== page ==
After 14 years spent teaching science at Schoenbar Middle School, Frankie Urquhart is making a change, taking up a position as the health sciences teacher at Ketchikan Hig School this school year.
It’s her first time teaching at Kayhi — she’ll be instructing on medical terminology, health, anatomy and physiology — but it’s not Urquhart’s first time in the home of the Kayhi Kings.
“I’m a Kayhi graduate, so it’s pretty cool to be back in the building, even though it’s a lot different,” Urquhart said during a recent phone interview with the Daily News. “But I'm really looking forward to reconnecting with former students and meeting new students.”
Urquhart has been a teacher for two decades, including six years spent teaching high schoolers in northern Alaska and 14 years in her science classroom at Schoenbar.
She views teaching science at the middle school level as important.
“I felt like (it was) my responsibility, because not all elementary school aged kids get science, because the elementary teachers have so much that they have to teach the kids throughout the day,” she said.
Uruqhart added, “I felt like I was their first opportunity to learn science, whether that was true or not. And I felt like the most important thing for me in my position was to instill the idea that everyone can do science and this love for science and try to make it fun and relevant.”
Now, she’ll bring the same mission to Kayhi when school starts this Thursday.
There are differences when it comes to high school science, where “you can have the more complex and rich conversations regarding science, because their science background is more broad and you can go deeper,” Urquhart explained about the change.
She also noted that her seventh- and eighth-graders brought energy and enthusiasm into the classroom, “But at high school, their energy levels are different.”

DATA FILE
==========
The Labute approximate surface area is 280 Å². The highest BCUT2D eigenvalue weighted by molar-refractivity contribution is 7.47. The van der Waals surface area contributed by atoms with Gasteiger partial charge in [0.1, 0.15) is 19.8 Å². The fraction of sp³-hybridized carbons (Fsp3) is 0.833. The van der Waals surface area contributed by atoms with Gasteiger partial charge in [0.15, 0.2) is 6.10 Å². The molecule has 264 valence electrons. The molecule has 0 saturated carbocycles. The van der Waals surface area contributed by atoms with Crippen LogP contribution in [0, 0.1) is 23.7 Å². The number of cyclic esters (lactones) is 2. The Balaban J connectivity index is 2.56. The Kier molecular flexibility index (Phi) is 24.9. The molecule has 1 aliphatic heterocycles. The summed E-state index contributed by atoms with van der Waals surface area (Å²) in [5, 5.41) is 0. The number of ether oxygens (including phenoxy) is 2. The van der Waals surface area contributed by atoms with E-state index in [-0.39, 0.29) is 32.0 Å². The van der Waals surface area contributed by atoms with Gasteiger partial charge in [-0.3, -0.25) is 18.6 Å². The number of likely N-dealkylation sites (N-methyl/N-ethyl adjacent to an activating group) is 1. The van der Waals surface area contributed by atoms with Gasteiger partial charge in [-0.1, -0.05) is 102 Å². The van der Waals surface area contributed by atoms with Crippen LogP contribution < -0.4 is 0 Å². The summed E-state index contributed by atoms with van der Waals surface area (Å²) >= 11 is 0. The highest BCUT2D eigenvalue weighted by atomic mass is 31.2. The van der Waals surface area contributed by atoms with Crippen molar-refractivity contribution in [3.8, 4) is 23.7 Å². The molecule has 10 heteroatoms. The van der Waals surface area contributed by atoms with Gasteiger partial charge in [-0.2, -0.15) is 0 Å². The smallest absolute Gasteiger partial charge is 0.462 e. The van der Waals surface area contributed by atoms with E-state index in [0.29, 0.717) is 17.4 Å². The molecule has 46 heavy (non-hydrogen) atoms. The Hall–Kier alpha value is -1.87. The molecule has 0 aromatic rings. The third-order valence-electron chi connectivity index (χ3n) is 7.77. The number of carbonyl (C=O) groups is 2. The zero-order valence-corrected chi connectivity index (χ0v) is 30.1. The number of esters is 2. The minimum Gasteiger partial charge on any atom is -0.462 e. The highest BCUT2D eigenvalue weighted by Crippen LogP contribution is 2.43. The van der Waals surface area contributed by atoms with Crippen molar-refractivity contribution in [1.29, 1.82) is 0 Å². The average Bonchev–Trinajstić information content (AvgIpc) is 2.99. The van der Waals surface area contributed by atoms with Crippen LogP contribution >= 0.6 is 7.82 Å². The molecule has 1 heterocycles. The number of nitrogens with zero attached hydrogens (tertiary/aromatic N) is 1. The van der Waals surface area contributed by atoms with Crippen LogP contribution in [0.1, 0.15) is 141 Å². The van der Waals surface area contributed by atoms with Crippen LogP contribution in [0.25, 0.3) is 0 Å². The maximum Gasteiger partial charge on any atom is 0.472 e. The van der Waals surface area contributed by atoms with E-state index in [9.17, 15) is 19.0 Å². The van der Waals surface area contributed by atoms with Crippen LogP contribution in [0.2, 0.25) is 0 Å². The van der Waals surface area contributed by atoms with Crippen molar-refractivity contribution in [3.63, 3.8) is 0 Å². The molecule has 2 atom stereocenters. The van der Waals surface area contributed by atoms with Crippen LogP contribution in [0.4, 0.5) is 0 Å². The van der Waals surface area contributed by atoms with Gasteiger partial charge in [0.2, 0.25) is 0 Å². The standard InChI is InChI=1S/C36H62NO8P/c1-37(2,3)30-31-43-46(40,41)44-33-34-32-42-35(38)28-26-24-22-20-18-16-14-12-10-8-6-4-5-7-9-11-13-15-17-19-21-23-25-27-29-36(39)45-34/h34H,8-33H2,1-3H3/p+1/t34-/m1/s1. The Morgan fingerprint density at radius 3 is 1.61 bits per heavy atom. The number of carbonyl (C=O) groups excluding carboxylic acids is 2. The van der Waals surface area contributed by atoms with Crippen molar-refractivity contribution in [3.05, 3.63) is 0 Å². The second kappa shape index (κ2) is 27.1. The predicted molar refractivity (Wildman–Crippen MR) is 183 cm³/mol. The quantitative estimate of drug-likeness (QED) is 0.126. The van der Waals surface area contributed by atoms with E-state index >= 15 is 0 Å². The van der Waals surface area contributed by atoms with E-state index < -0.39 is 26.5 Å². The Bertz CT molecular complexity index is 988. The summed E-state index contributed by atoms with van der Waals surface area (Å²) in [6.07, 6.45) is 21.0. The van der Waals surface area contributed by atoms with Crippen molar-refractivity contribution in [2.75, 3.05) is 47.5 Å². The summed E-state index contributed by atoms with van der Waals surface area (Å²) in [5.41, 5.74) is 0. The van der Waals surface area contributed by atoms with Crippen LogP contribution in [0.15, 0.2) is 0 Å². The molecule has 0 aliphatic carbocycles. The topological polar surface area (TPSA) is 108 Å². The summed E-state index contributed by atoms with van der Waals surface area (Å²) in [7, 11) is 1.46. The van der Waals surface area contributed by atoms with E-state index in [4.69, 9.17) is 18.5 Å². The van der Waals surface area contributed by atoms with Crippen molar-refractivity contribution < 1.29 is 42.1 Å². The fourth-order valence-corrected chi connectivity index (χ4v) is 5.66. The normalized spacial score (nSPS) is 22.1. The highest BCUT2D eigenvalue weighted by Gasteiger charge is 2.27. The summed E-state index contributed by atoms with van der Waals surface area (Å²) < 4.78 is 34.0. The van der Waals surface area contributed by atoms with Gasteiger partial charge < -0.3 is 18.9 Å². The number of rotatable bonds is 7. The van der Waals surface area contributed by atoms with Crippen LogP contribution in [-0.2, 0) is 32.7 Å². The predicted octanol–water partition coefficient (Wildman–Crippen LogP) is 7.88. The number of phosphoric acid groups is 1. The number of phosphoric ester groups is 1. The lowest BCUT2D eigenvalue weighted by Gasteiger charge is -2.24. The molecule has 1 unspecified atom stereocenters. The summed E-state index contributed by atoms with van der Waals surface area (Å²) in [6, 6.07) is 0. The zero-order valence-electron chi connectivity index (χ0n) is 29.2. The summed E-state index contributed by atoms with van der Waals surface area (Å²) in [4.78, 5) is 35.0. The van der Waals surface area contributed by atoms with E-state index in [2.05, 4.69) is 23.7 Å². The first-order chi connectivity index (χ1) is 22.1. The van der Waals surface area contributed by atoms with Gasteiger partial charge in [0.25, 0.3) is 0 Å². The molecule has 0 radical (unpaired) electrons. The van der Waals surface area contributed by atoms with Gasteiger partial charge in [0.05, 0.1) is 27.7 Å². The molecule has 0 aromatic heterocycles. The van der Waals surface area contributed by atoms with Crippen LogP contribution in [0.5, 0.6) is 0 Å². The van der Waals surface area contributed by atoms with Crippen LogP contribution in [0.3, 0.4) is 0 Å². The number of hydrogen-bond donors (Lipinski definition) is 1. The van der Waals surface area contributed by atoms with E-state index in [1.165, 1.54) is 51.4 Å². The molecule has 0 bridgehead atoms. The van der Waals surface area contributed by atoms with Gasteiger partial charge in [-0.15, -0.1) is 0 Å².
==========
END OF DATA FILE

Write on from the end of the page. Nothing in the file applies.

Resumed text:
“They don’t always necessarily come ready with energy, so you have to put in a lot more energy to get that energy back,” she continued.
Teaching science at high school level is also about “moving them onto the next level” of science, so the student is prepared to do well in their next science class, whether that be at Kayhi, college or a trade school.
At Kayhi, Urquhart said she might find herself in a class with the now- sophomores, juniors and seniors she taught as Schoenbar middle schoolers.
“They change a lot from seventh and eighth grade, and you get some really amazing students, and to have the opportunity to teach those guys again, I’m really excited,” she commented.
Regardless of the change in schools, Urquhart is excited to continue teaching science, especially with, aspects of science being brought to the forefront during the ongoing COVID-19 pandemic.
Her goals are “communication and building culture” in the classroom.
“The mental and physical health is just so important, and I’m really excited to really explore that with my students and make sure we all have the tools to make sure we get through where we are right now, whether we’re struggling or doing OK,” Urquhart said.